I’m going paperless @ work
A week or so ago I decided to go paperless.
I am not going to go into why I did it – way too many books, blog posts, etc go into why one should do it, but very few actually go into how to do it.
Anyway, I am doing it, and here are my steps:
Step 1: I bought myself the book Paperless
You can get a pdf of it here for $5, or buy it on iTunes for US$4.99 (It would be somewhat hypocritical to buy a physical copy now, wouldn’t it? ) If you are thinking about going paperless, and only do one thing, do this! It’s so worth the $5, and it’s a super practical guide (Warning: Mac/iOS focused, but you have a mac, right?)
Step 2: I read the book (kinda important)
Step 3: I took action:
3(a) – Firstly, I got the tools:
- the best scanner there is for this kinda work – the Fujitsu Snapscan S1500M (m for mac). It’s $1200 in NZ, but only $400 US on EBay ~ $NZ600, so guess which one I bought it from? If you wanna do what I did, Google review it – it rocks!
3(b) – Download, install, and set up the right software on my mac:
- Hazel (to auto file stuff, automates other things too!)
- Install Text Expander (saves typing the same thing over and over)
- Get PdfPen pro – OCR stuff, edit and tag pdfs etc (which is made by the same people who make Text Expander)
3(c) – Download, install, and set up the right apps for my iPad/iPhone:
- PdfPen for iOS – sign/edit pdfs on iPad etc
- JotNot Pro (photo/scanner) app
- Pdf PROvider – convert word, excel files etc to PDFs on iOS device
- Goodreader – viewing, annotating, storing PDFs (excellent integration with DropBox btw, including two way syncing). Note: This was the only app I already had.
All up, under $1,000, and now I have all the
toys tools, I am set for the next phase: making it happen.
Making it happen
Broadly speaking, there are now three main areas of paper to address:
1) The existing paper around my office
Solution? Scan, file (name, tags, file location etc) and
throw out recycle paper. This should save me around half the storage I have in my office at present, and around a third of my desk space.
2) New paper that arrives in my office
Solution? Same as above, but do it before it turns into a pile. My system is having a scanning day, and do it all then (estimate about an hour a week). This is everything from receipts for expenses to claim, warranty cards/receipts for personal purchases through to important letters (like insurance) or contracts etc.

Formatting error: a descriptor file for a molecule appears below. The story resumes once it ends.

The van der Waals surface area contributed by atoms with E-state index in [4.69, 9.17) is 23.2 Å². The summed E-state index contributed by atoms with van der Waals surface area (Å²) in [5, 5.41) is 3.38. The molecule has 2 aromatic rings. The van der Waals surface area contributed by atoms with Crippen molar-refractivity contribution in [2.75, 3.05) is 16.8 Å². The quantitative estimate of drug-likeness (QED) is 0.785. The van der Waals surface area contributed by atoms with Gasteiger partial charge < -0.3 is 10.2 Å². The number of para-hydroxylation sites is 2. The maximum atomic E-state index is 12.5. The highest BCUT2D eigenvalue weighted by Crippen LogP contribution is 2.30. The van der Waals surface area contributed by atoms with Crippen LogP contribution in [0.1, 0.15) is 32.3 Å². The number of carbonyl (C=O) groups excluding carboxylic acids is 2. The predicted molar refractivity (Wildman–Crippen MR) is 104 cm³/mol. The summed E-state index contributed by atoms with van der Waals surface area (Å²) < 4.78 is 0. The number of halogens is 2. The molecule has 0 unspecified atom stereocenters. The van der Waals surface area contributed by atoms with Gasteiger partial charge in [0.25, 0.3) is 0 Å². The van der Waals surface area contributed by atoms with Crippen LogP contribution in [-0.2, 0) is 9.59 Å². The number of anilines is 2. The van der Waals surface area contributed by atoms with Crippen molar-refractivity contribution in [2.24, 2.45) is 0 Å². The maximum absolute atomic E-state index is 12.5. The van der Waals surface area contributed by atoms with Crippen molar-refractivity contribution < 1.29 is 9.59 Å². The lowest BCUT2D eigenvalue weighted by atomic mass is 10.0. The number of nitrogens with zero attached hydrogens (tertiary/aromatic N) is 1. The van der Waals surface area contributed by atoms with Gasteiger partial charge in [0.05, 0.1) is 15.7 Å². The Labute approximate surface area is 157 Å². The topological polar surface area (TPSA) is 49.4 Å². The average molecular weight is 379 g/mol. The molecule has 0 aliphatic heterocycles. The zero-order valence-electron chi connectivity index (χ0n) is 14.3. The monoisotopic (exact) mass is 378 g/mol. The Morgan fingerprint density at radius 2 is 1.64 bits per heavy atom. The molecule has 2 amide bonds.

3) Stuff I am working on right now
I’m kinda agnostic about this bit. If having a piece of paper makes it easier to deal with something, I’ll do this. IMHO, going “paperless’ doesn’t mean never touching a piece of paper, but rather removing all necessary paper from my life. That’s my approach anyway. I just need to make sure this group doesn’t turn into group 2.
This is all rather early days for me. I have only JUST set this all up. I haven’t yet scanned everything in from group 1, nor have I undertaken many weekly scans as outlined in group 2, but I wanted to put it down
on paper in print, so I can review what I said I would do in a month or two.
Btw, in case you missed it, the first step was getting an AWESOME book on the how to of going paperless (pdf here for $5, or on iTunes for $4.99 US). It covers all the key stages, from getting the tools, to developing workflows, as well as discussing various filling systems that work. The e-book has lots of short useful videos too – very cool! It’s very Mac/iOS centric, but all the ideas work fine on any platform/OS, but the software suggested won’t all be available across all OS’s, nor will some of the specific hints, like how to use Mac’s print to pdf creation via automator to auto name and file documents.
Black and White Version: Phase one of going paperless set up. Let’s see how I go compliance-wise (I think that’s the real test).